Social Justice is also frequently associated with a push to increase equality or egalitarianism in society, but it views both of these in a similarly cynical fashion. Both, in fact, are considered within Social Justice ideological constructs of the dominant used to blind the oppressed to their oppression (see also, individualism, universalism, human nature, meritocracy, liberalism, equality, and melting pot). “Critical consciousness,” i.e., the specialized awareness provided by Critical Social Justice and an orientation toward it and its activism, is posited as the only possible remedy to this state of affairs (see also, false consciousness and consciousness raising).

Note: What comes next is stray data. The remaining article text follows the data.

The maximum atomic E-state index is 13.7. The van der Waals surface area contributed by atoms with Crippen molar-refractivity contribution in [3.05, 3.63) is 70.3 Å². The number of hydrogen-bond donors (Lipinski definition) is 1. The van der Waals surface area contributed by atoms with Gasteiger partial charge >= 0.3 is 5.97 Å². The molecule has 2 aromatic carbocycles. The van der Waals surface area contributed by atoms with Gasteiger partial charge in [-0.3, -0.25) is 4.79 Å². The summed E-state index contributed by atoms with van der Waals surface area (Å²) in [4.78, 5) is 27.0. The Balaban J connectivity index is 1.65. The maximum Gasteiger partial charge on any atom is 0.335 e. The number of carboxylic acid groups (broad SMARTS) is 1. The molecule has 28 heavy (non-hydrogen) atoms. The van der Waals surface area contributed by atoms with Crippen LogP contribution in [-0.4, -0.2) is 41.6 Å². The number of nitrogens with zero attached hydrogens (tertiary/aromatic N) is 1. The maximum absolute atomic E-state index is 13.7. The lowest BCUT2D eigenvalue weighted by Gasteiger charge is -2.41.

Social Justice does not advocate for equality either, which it also sees as an oppressive ideology. Instead, it advocates for equity, which means something different and is often measured with a mind to “historical context.” The commitment to equity, not equality, in Social Justice is evident once one learns to recognize how often advocates of Social Justice specifically talk about “inequity” and “inequitable” systems (see also, equity and equality). Equity means “adjusting shares so as to make citizens equal” (i.e., equality of outcome), and “historical context” in this circumstance refers to using equity not only to create “equality of outcome” but to do so aware of and giving reparations for historical injustices. Equity is often pushed in concert with two other concepts central to the implementation of Social Justice at an institutional level: diversity and inclusion, both of which are also Trojan-Horse terms that mean something more specific and different than what people tend to expect.